By Sandra Alvarez
Hanukkah, also known as the Festival of Lights, is the Jewish holiday that celebrates the victory of the Maccabees over King Antiochus IV Epiphanes, and the Seleucid empire. The Temple was rededicated and with only enough oil to burn for one day, but the menorah burned miraculously for eight days. The holiday is celebrated by the symbolic lighting of the menorah, gifts, games and of course, food. What was on the table of medieval Jews? Here is a list of five foods that would have been enjoyed during Hanukkah in the Middle Ages.
It’s customary to serve food that is fried in oil or made with cheese. This tradition was said to stem from the Book of Judith. Judith served the Assyrian general, Holofernes salty cheese to make him thirsty and then gave him wine to quench his thirst and get him drunk. When he fell asleep, Judith cut off his head and brought it back in a basket, saving her city, Bethulia, from being ravaged by Holofernes’ troops. Judith’s heroism is celebrated by symbolically serving cheese and other dairy foods at Hanukkah.
Foods fried in oil recall the miracle of Hanukkah. Nothing commemorates this better than these delicious donuts, which are popular the world over but began as a Sephardic tradition. I know these from my Polish heritage as”pączki”, (Yiddish – ponchkes) a delicious, soft donut, sprinkled on top with icing sugar and filled with jam. They are also known as Bimuelos/Birmuelos/Buñuelos in Spanish speaking countries. In the Middle Ages, they were recorded in a fifteenth century recipe from Turkey that was discovered after the Sephardic Jews were forced to flee Spain and Portugal.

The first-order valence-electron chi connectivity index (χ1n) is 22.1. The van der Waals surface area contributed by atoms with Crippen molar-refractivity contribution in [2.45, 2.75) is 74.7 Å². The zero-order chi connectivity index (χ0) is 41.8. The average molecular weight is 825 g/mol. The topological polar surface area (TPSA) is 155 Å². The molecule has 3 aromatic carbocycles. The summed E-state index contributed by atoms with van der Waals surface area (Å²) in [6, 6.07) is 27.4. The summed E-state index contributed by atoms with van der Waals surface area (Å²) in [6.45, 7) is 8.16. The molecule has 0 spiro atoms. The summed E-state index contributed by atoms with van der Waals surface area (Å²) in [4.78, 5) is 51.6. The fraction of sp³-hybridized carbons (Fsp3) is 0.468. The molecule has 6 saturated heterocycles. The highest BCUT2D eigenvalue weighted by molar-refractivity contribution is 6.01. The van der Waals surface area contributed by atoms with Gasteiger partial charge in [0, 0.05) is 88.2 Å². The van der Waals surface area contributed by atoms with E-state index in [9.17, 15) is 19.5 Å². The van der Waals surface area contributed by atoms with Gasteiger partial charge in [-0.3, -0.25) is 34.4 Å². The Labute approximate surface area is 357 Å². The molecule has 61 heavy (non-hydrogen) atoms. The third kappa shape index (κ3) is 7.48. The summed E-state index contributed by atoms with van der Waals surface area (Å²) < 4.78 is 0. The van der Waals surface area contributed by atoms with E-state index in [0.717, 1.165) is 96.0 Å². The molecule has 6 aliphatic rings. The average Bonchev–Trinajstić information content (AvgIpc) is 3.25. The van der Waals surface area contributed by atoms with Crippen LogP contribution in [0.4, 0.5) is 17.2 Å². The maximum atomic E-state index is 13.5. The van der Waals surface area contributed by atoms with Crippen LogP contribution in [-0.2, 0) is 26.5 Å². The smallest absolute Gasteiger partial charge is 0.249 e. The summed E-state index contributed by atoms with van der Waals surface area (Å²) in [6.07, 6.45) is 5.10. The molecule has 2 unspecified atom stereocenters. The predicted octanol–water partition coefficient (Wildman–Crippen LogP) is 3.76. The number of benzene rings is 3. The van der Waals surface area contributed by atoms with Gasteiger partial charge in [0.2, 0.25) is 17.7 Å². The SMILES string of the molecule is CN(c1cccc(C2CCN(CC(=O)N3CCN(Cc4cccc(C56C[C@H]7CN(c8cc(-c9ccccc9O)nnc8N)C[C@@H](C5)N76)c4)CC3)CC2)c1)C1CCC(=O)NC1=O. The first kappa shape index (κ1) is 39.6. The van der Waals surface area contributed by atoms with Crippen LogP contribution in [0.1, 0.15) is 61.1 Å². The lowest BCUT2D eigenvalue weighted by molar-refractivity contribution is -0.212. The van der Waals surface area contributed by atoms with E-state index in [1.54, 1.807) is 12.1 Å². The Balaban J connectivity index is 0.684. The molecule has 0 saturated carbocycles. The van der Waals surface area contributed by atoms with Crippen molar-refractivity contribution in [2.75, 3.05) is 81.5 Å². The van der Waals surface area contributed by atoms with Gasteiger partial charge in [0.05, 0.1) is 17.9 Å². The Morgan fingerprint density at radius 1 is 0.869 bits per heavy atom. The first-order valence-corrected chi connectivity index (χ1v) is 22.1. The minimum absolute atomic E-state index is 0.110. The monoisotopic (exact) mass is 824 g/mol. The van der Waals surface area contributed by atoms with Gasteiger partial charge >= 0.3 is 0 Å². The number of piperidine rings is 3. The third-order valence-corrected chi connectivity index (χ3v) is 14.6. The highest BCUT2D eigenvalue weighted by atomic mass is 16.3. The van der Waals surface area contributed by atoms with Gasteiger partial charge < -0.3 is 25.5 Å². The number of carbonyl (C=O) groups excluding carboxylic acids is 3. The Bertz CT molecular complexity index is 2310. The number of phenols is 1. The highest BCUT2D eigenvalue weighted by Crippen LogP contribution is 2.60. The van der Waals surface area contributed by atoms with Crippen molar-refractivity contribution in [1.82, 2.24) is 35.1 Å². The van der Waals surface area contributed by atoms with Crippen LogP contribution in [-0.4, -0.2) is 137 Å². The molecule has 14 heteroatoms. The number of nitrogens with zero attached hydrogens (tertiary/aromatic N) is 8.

Why is honey such a staple during Hanukkah? Many Hanukkah foods can be found in the Even Bohan, a Rabbinical translation of Matthew, by the fourteenth century Jewish physician from Spain, Shem-Tob ben Isaac Shaprut. In it, honey is metaphorical for the sweetness of the Torah (God’s Law). Another important Jewish text, the Megillah Yehudit (The Scroll of Judith), begins with a quote from Ezekiel about the eating of a scroll which contains the words of God, which will taste “as sweet as honey in the mouth”.
Itri was made of the same dough as bread but was boiled instead of baked. It roughly translates to “vermicelli”. During the Middle Ages, it was eaten with with honey and became popular among Ashkenazi Jews. It was found in several texts that circulated in the twelfth, thirteenth and fourteenth centuries.
Unfortunately, these are not the latkes that are currently found in many homes during Hanukkah. The much beloved potato pancakes are a staple for North American Jews but were a more recent addition to the Hanukkah table. Levivot, the medieval predecessors, were made of flour, mixed with boiling oil and fried in oil. Prior to the use of potato, levivot could also be made from various vegetables with flour, such as carrots or onions.
Top Image: Classic Hanukkah sufganiyot filled with strawberry jelly and powdered sugar – photo by Noam Furer / Wikimedia Commons